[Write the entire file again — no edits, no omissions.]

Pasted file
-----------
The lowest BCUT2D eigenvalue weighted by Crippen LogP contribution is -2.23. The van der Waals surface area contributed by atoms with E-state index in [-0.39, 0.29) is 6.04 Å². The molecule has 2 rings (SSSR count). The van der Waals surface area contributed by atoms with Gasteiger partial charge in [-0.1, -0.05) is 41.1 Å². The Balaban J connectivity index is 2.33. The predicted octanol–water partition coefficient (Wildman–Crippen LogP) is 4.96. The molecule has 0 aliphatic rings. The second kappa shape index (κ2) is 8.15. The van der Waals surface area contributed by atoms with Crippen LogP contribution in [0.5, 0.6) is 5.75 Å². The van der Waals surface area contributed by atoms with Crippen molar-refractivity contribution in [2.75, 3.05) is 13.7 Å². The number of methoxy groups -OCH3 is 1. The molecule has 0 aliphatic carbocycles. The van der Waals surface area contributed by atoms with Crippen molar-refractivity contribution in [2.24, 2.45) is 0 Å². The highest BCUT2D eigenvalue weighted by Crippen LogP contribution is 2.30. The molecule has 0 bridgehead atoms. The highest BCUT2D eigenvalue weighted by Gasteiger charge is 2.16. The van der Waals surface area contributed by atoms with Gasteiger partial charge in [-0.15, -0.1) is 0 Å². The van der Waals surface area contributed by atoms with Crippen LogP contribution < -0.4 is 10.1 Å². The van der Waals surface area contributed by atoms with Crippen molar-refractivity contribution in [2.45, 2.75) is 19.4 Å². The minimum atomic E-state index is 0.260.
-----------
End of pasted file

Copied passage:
The lowest BCUT2D eigenvalue weighted by Crippen LogP contribution is -2.23. The van der Waals surface area contributed by atoms with E-state index in [-0.39, 0.29) is 6.04 Å². The molecule has 2 rings (SSSR count). The van der Waals surface area contributed by atoms with Gasteiger partial charge in [-0.1, -0.05) is 41.1 Å². The Balaban J connectivity index is 2.33. The predicted octanol–water partition coefficient (Wildman–Crippen LogP) is 4.96. The molecule has 0 aliphatic rings. The second kappa shape index (κ2) is 8.15. The van der Waals surface area contributed by atoms with Crippen LogP contribution in [0.5, 0.6) is 5.75 Å². The van der Waals surface area contributed by atoms with Crippen molar-refractivity contribution in [2.75, 3.05) is 13.7 Å². The number of methoxy groups -OCH3 is 1. The molecule has 0 aliphatic carbocycles. The van der Waals surface area contributed by atoms with Crippen molar-refractivity contribution in [2.24, 2.45) is 0 Å². The highest BCUT2D eigenvalue weighted by Crippen LogP contribution is 2.30. The molecule has 0 bridgehead atoms. The highest BCUT2D eigenvalue weighted by Gasteiger charge is 2.16. The van der Waals surface area contributed by atoms with Gasteiger partial charge in [-0.15, -0.1) is 0 Å². The van der Waals surface area contributed by atoms with Crippen LogP contribution < -0.4 is 10.1 Å². The van der Waals surface area contributed by atoms with Crippen molar-refractivity contribution in [2.45, 2.75) is 19.4 Å². The minimum atomic E-state index is 0.260.